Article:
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True to Bill Ruger’s sense of style blended with function, the company created a refined version of Eugene Stoner’s original AR design. The SR-556 features a cleaner-running gas piston operating system and accuracy that exceeds the capabilities of Ruger’s long-famous Mini-14. Bill Ruger wanted to deliver an upscaled version of the Mini-14 in .308 Winchester/7.62mm NATO, but shelved the project when its reliability didn’t live up to his standards. After the company introduced the SR-556 series, it was just a matter of time before Ruger’s engineers delivered a piston-driven gem, the SR-762.

I’m not sure who coined the phrase, “modern sporting rifle,” but the National Shooting Sports Foundation (NSSF) is well versed in promoting the concept when it talks about AR-style rifles. I’ve never served in this nation’s military, nor employed an “M” anything as an instrument of war. I’m simply a hunter and firearms aficionado, so the moniker of “modern sporting rifle” fits my personal views quite well. It’s in this pursuit that I first went afield with Ruger’s SR-762.

 

Hunt Preparation

My entire summer was spent either on a tractor or a bulldozer cleaning up a derelict farm in the middle of Tennessee. I had carved out a 750-yard strip, on the way toward my goal of a 1,000-yard range. In addition to the freshly cleared and plowed range, I cleared a couple of 3-acre patches for food plots. After the application of 700 pounds of fertilizer by hand, I followed up with a mix of winter rye and Mossy Oak BioLogic.

The SR-762 retains the features of the original SR-556 that make it a solid performer among AR-style rifles.

Time went by, and dirt patches sprang up green and lush. Trail cameras did their job recording the bucks and does visiting the new food sources, with a select few of the creatures getting the nod if the opportunity presented itself.

The November morning wasn’t particularly cold, but a north wind forced me to abandon a close-range stand on one food plot in particular that had multiple good bucks cruising through looking for female company. To keep the food plot upwind, I had to climb an oak tree with my Summit climbing stand that was just over 200 yards to the far side. The sun drove away the shadows, but nothing showed itself for the first hour. Rain the night before had soaked the leaf-scattered ground in the narrow strip of woods where I hid. I welcomed the quiet ground cover as I snuck to my selected tree, fastened my climber and scaled upwards to about 30 feet.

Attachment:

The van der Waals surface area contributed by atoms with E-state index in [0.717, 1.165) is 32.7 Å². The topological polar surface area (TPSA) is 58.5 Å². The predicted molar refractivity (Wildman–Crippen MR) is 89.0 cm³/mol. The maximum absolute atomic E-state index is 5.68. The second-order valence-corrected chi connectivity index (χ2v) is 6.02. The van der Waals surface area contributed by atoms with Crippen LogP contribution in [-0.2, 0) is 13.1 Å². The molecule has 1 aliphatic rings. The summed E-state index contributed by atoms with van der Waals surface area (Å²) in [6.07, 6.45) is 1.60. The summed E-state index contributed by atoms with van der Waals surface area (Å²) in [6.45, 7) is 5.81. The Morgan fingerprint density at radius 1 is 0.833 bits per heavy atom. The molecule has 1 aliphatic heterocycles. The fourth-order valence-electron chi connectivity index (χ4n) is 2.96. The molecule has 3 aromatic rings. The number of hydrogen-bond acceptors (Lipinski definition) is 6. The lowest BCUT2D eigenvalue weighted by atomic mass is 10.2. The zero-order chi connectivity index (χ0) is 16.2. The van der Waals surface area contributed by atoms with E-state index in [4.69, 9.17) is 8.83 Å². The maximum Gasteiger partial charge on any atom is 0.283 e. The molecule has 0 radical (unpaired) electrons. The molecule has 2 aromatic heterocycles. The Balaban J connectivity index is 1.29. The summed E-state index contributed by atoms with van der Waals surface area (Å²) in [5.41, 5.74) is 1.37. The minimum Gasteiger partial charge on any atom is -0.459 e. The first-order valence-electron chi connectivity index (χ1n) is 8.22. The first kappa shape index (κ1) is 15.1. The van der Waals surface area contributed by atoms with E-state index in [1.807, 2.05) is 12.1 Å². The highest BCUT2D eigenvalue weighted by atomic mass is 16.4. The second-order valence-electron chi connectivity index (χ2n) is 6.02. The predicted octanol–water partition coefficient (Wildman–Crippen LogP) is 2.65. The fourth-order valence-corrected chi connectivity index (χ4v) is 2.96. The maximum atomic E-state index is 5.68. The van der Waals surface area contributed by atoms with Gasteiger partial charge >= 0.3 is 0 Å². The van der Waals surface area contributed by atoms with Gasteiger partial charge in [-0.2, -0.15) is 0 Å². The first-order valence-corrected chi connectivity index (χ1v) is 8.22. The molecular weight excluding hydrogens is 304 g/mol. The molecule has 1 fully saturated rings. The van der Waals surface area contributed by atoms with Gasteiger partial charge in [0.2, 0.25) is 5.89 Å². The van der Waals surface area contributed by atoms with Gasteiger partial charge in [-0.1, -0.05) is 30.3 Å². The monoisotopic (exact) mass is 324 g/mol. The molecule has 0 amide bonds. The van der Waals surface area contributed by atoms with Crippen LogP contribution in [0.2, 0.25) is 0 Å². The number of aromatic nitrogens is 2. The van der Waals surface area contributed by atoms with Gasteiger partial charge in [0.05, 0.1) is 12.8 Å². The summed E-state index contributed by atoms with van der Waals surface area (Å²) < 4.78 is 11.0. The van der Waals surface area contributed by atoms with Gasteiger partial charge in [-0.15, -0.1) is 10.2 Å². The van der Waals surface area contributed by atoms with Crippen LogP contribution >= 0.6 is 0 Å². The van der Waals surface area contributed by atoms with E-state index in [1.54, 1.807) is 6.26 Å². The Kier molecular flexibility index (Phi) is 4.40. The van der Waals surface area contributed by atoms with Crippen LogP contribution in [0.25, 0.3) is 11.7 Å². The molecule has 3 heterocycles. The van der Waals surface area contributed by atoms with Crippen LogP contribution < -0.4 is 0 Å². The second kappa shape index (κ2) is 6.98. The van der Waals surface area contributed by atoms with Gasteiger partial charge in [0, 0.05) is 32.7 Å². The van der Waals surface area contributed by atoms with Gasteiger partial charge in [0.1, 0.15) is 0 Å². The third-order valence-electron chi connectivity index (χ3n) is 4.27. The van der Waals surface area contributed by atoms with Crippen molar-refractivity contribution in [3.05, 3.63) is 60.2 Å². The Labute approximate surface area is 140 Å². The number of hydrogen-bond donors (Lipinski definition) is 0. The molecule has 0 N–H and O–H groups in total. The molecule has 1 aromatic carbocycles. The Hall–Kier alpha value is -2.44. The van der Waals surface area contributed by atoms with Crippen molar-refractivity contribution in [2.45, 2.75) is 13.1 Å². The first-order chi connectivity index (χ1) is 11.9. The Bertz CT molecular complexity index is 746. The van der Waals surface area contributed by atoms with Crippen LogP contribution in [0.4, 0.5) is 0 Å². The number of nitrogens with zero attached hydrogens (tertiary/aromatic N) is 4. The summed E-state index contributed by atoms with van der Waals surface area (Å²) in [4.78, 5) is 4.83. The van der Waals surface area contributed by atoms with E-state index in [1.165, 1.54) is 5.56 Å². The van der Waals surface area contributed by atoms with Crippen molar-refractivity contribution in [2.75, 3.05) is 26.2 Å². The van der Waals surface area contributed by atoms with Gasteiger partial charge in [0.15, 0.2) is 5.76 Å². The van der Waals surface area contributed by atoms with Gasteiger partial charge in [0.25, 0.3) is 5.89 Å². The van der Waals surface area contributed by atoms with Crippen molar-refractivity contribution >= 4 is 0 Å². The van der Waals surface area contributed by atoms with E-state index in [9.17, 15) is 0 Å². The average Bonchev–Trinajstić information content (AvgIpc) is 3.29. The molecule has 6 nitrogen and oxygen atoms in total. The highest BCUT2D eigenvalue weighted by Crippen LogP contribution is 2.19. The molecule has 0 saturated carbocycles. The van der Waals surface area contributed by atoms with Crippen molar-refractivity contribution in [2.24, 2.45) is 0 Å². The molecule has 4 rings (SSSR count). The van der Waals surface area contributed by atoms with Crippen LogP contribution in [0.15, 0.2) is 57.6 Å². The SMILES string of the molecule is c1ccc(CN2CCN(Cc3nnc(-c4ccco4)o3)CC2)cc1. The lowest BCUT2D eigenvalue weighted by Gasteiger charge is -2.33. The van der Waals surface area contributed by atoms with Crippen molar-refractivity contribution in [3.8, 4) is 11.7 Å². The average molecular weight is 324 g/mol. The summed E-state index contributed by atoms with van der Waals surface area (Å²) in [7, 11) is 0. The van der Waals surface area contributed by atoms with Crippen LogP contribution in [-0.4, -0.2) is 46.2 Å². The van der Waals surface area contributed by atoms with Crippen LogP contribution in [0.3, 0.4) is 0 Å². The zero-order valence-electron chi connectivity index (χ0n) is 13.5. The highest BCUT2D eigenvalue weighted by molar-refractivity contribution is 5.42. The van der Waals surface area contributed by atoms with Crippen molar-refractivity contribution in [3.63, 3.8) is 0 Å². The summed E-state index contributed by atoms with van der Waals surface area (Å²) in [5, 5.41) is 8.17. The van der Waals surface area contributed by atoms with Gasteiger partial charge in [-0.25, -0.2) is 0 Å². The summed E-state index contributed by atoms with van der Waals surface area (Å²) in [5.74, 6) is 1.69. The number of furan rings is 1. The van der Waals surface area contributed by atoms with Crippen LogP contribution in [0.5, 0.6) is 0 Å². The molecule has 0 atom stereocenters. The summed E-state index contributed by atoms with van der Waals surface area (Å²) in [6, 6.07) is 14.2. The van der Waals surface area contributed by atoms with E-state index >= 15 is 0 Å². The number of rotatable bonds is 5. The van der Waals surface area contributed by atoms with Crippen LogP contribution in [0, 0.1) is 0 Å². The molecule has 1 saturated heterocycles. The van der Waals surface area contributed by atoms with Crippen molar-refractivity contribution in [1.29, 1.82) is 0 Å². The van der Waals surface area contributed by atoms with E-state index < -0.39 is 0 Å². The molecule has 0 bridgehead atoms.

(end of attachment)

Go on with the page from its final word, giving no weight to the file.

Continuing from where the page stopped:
But the wet leaves that had allowed a quiet approach to my stand site were almost my undoing when, without warning, I caught movement in my peripheral vision. Looking left, I saw a dandy eight-pointer 15 yards away from my tree, having walked down the fence line toward me in the woods. As he began to pass directly behind me, I stood at the same moment that he caught my scent. He bolted and ran about 40 yards before I could catch him in the Bushnell Elite Tactical ERS 3.5-21x50mm scope mounted on the Ruger SR-762. When the ­crosshairs caught up with his shoulder, I broke the shot. He only made it another 10 yards before he slid to his final resting place.

 

Gun Details

Game in hand, I took the obligatory photos and considered the blessings of the hunt and the gun I had used. The new Ruger SR-762 brings the .308 Winchester/7.62mm NATO to the popular SR-556 family of rifles. The SR-762 offers the downrange authority of the .308 cartridge in a two-stage, piston-driven rifle that runs cooler and cleaner than traditional gas-driven AR-style rifles.

The SR-762 is an ideal rifle for those who appreciate the familiar and ergonomic AR-style platform. The .308 Winchester cartridge is perfect for hunting medium and most large-sized game and enhances the capability of the AR-style platform in defensive or tactical roles.

The SR-762 retains the features of the original SR-556 that make it a solid performer among AR-style rifles. The patent-pending, two-stage piston delivers a smooth power stroke to the one-piece bolt carrier, which reduces felt recoil and improves the rifle’s durability. The four-position gas regulator allows the shooter to tune the rifle to function reliably with a broad variety of ammunition and in varying environmental conditions.